If you drive everyone to the polls, it will irritate the populace. Then, perhaps, the “giving them the finger” scenario could come to pass. No, the authorities have to facilitate the turnout only of the most reliable voters, and these are the voters who are forced to vote a certain way.
When such innovations of recent years as multi-day and electronic voting are discussed, attention is often paid to their role in falsifying the results. However, another thing is equally important. It is much easier to administratively enforce turnout and control the behavior of voters if the vote is held over several days. And we have heard a lot about the effectiveness of using screenshots in electronic voting following the results of United Russia’s “primaries.” Perhaps new tricks will also arrive in time for the September elections. The scope for creativity, I repeat, is still wide.
Manipulating voter choice, of course, mainly involves limiting the number of parties and candidates allowed to stand in elections. The conditions for this were created at the dawn of Russian electoral authoritarianism, in 2004–2006, and have been continuously perfected since then. At first, as you know, the authorities tightened the screws to such an extent that the remaining parties could literally be counted on the fingers of one hand. The 2011 campaign, in which the opposition pursued the “vote for any other party” strategy, showed that this was not the optimal path for the authorities.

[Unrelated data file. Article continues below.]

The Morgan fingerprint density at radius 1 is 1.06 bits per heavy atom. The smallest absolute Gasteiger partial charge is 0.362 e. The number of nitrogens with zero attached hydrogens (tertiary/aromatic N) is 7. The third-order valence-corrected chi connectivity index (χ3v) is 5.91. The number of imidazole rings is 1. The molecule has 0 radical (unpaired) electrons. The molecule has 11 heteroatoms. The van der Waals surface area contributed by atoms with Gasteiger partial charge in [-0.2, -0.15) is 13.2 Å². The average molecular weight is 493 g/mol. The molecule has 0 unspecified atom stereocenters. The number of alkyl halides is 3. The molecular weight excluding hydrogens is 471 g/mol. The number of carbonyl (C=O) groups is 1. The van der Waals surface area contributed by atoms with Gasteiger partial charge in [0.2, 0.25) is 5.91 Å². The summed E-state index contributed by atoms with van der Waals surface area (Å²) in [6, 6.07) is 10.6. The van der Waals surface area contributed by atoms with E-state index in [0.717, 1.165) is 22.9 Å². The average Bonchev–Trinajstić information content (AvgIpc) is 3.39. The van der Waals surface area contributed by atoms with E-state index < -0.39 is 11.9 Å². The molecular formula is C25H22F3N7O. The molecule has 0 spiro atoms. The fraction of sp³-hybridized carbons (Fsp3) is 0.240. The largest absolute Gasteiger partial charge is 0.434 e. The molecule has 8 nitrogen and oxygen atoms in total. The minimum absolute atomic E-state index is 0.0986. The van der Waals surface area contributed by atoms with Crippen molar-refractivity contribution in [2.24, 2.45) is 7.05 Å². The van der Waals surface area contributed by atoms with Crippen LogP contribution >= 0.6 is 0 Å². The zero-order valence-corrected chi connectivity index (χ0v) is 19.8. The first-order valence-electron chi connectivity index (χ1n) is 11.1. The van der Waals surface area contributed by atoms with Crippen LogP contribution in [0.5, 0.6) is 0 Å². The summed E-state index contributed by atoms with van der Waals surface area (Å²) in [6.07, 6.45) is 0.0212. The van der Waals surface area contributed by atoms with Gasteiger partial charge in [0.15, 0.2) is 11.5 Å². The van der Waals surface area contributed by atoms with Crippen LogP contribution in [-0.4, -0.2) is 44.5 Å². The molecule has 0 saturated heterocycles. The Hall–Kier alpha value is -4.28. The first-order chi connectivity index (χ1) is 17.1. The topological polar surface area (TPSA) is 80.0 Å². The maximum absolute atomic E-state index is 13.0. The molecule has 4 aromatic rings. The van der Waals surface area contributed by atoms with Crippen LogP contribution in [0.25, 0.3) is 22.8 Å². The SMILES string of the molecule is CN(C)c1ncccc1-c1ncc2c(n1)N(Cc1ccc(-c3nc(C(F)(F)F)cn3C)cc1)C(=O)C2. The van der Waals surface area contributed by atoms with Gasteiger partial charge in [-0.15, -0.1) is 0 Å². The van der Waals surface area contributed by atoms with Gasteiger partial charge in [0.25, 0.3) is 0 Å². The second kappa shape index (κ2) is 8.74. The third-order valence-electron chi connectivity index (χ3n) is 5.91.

There are a lot of registered parties this time round. Among them, there are no truly oppositional parties, completely independent of the authorities, nor can there be. However, careful work is being done to generation the illusion of choice, as exemplified by the comic rebranding of the Communist Party of Social Justice as the Russian Party of Freedom and Justice.
Of course, the “big three” parties (i.e., the LDPR, the CPRF, and a Just Russia) remain the favorites among the “legal opposition.” Even the half-forgotten Just Russia has been patched up for the elections: it has been renamed and strengthened with valuable new personnel. The calculation of the authorities is simple: United Russia’s administrative advantage + propaganda + the scattering of votes among “projects” and spoilers + the refusal of opposition-minded voters to go to the polls = a United Russia majority even on the party-list votes alone.
The problem has come from unexpected quarters: from the single-member districts. Again, the mixed electoral system does generally benefit the authorities. However, it generated an opportunity for so-called smart voting – that is, for strategically choosing to vote for candidates who have a chance of defeating United Russia candidates, rather than trying to elect candidates preferred by opposition voters.
Smart voting is bane to the authorities not only because it can achieve its immediate goal, but also because it encourages opposition voters to turn out for elections. And if they show up, they definitely won’t vote for United Russia on the party list ballots.